A Toronto charity foundation has had its license revoked after an investigation by Canada’s Revenue Agency revealed that it might be supporting a terrorist organization. The Anatolia Cultural Foundation, a relief group that supplies resources in Syria, was linked to the PKK (Kurdistan Workers Party) a group which the Canadian government has branded as a terrorist organization.
“The PKK is an organization listed as a terrorist entity in Canada,” the CRA wrote in its official statement according to Global. “As such, concerns exist that the organization’s resources may have been used to support the political efforts of the PKK and/or its armed militia groups.”
The PKK stands accused of actively engaging in guerrilla warfare against the Turkish military, even going as far as to attack homes, schools, and businesses in the country. The terrorist group has also been known to attack similar targets in western European cities.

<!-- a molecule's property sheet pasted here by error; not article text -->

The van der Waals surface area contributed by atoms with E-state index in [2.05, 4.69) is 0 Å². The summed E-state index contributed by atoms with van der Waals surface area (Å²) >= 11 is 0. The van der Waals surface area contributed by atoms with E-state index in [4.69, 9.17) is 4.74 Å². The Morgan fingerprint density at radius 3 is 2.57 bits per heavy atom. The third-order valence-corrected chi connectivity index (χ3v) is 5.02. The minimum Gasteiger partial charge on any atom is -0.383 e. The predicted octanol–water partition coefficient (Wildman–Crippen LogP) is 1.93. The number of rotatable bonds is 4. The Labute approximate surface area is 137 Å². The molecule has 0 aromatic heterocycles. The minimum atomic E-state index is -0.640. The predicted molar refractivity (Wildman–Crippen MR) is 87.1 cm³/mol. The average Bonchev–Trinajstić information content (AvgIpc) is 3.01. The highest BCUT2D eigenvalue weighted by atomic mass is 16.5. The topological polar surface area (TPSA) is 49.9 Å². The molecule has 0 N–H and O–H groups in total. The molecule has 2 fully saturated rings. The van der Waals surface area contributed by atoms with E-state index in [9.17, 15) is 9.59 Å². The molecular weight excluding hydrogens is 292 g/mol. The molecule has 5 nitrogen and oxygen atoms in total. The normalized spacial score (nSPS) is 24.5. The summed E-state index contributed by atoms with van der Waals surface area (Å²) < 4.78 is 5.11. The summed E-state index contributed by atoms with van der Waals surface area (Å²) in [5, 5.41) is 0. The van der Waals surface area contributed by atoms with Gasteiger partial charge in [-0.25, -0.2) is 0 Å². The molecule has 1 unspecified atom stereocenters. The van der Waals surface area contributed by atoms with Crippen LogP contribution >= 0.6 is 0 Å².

The President of the Anatolia Cultural Foundation, Illhan Ulutas who registered the foundation as a charity back in 2011, lashed out against the accusations which strongly suggest that his organization had helped provide resources to the PKK. Ulutas is currently looking into appealing the decision to revoke its status.
Details about the PPK’s activities can be found on Public Safety Canada’s website. “It has also been known to bomb resorts and kidnap tourists in an attempt to destabilize tourism in Turkey. On April 11, 2017, the PKK bombed a police compound in Diyarbakir, Turkey, resulting in the death of three people, including one police officer,” the website reads.
Days ago, it was reported that several Canadian members of ISIS that fled Canada to join the infamous terrorist group have been detained in Syria and are now attempting to seek refuge in the country they willingly abandoned. The RCMP is currently communicating with Turkish police to have the Canadian-born ISIS members transferred back into the country so they can be prosecuted.